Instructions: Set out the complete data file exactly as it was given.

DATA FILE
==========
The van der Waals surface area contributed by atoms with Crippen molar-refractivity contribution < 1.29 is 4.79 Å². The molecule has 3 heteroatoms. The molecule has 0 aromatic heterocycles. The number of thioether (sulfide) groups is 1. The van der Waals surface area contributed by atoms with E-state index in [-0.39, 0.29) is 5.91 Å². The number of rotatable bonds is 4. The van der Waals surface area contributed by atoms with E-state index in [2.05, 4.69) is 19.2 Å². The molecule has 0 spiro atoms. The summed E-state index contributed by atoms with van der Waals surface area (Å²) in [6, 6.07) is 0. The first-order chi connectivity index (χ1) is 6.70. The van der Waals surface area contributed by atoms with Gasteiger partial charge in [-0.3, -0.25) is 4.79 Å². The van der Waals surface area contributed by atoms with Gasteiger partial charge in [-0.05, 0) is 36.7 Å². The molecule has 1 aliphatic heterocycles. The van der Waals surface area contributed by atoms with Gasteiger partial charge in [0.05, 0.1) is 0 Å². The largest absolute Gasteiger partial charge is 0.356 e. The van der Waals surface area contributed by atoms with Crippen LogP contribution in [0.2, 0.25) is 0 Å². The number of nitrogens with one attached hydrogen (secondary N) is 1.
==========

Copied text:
The van der Waals surface area contributed by atoms with Crippen molar-refractivity contribution < 1.29 is 4.79 Å². The molecule has 3 heteroatoms. The molecule has 0 aromatic heterocycles. The number of thioether (sulfide) groups is 1. The van der Waals surface area contributed by atoms with E-state index in [-0.39, 0.29) is 5.91 Å². The number of rotatable bonds is 4. The van der Waals surface area contributed by atoms with E-state index in [2.05, 4.69) is 19.2 Å². The molecule has 0 spiro atoms. The summed E-state index contributed by atoms with van der Waals surface area (Å²) in [6, 6.07) is 0. The first-order chi connectivity index (χ1) is 6.70. The van der Waals surface area contributed by atoms with Gasteiger partial charge in [-0.3, -0.25) is 4.79 Å². The van der Waals surface area contributed by atoms with Gasteiger partial charge in [-0.05, 0) is 36.7 Å². The molecule has 1 aliphatic heterocycles. The van der Waals surface area contributed by atoms with Gasteiger partial charge in [0.05, 0.1) is 0 Å². The largest absolute Gasteiger partial charge is 0.356 e. The van der Waals surface area contributed by atoms with Crippen LogP contribution in [0.2, 0.25) is 0 Å². The number of nitrogens with one attached hydrogen (secondary N) is 1.